Peter Oberlander and the Imperative of Global Citizenship






Reviews and articles

  • Book Review by Dr. David Witty MRAIC, FCIP, RPP for Planner's Bookshelf

    Dr. David Witty, who was recently named an Honourary Life Member of the Planning Institute of British Columbia, has written a review of Showing the Way that appeared in the fall 2019 issue Plan Canada. Witty writes “Ken Cameron has done a remarkable job capturing the times, the nuances of life and the evolution of the man, Oberlander from an interned non-citizen to a global citizen who walked with pride and energy amongst the leaders of Canada and the world.”
  • Book Review by Nancy Knight, Ph.D. MCIP RPP, June 2018

    One of the earliest reviews of Showing the Way was prepared by Dr. Nancy Knight MCIP RPP.  

  • Profile of Peter Oberlander in Plan Canada

    Ken Cameron prepared a profile of Peter Oberlander for the Fellows’ Corner in the Winter 2018 issue of Plan Canada, the journal of the Canadian Institute of Planners. “Peter Oberlander’s life and work were infused with the spirit of tikkun olam, a Hebrew expression meaning ‘to heal or repair the world,’ which fitted well with his broad definition of citizenship.” English and French.
  • Book review in Planning West

    Showing the Way was reviewed by Kristin Angello MCIP RPP in the Winter 2019 issue of Planning West, the magazine of the Planning Institute of British Columbia. “Contemporary urbanists and historians alike should read Cameron’s book and consider how Oberlander’s vision – a vision of creating inclusive, culturally-rich, and democratic cities – has shaped urbanism in Canada today.”


Ken Cameron has spoken about citizenship and Showing the Way at many great events around Vancouver, BC.  

Presentation to Lambda Alpha Vancouver’s 30th Anniversary Event

On April 3 2019, Ken Cameron appeared as one of the “Legends” asked to reflect on the past 30 years and to identify important issues for the Vancouver region’s next 30 years at a meeting of the Vancouver chapter of the international land economics society. See below for a copy of Ken’s presentation, Regional Strategic Planning: Part of Vancouver’s Secret Sauce.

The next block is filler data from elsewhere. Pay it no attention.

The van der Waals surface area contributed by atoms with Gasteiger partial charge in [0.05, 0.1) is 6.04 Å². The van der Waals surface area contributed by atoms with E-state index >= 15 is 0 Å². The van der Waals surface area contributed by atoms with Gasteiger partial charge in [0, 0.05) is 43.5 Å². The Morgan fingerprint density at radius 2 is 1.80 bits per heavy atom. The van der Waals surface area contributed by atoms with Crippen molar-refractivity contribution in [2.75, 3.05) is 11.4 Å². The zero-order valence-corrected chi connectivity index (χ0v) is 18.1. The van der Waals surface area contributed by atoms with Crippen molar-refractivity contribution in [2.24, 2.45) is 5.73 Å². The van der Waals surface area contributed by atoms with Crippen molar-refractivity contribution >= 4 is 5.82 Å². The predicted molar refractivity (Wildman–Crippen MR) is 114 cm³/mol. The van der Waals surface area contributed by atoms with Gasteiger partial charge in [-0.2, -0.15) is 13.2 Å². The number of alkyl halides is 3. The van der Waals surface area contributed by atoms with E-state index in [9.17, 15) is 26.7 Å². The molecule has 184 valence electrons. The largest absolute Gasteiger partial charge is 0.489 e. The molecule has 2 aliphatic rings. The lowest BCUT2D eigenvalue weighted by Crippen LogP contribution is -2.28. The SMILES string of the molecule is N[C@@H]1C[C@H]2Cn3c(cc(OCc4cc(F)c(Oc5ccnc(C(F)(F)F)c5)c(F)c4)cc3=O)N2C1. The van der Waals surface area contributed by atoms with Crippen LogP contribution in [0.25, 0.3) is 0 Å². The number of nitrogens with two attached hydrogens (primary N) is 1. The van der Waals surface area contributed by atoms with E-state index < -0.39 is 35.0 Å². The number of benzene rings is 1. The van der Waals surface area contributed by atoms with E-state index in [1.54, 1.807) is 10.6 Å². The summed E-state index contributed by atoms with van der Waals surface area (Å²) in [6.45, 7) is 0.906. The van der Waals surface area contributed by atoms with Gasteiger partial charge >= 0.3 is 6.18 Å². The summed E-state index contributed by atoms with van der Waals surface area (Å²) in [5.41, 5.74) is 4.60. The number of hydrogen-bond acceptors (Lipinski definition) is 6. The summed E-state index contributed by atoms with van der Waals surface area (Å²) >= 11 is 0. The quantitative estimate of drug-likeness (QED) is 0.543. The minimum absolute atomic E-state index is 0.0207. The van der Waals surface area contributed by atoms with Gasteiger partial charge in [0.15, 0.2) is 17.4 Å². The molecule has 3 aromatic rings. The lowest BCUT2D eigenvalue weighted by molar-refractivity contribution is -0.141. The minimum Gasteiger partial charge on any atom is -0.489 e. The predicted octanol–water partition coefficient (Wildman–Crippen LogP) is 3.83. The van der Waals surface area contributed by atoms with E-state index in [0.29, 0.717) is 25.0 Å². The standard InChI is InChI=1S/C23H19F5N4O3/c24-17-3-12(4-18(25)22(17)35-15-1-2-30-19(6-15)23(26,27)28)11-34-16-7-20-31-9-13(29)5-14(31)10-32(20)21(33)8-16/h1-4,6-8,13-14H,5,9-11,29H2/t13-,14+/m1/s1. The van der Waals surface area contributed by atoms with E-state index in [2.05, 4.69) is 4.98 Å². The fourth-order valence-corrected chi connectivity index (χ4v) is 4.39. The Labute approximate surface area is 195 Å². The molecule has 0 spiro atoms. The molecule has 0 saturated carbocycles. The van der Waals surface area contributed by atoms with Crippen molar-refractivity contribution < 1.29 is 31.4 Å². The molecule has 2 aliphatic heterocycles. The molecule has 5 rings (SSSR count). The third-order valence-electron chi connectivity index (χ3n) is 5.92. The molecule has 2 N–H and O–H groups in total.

Presentation by Ken Cameron to Canadian Institute of Planners Online Conference for World Town Planning Day, November 5-9 2018


Planning, Global Citizenship and the Future of Humanity:

Planning, Global Citizenship and the Future of Humanity: Keynote presentation by Ken Cameron to Vancouver Island University Community Planning Program’s Planning Week, January 9 2019

View Presentation




As the consummate Canadian urbanist of the 20th century, Peter Oberlander’s mark is
all over Greater Vancouver and other pace-setting cities, not only through his own
innovations but also through the work of so many of the students that he taught and
mentored. Ken Cameron’s superbly crafted book tells the story of this ever-forward man
who set the foundation of the urban culture of our country.

Larry Beasley CM, Retired Co-Director of Planning, City of Vancouver, and Distinguished Practice Professor of Planning, University of British Columbia

Showing the Way is much more than a description of a life. This book teaches us that
the value of life lies not in what you get but in what you give. Peter Oberlander had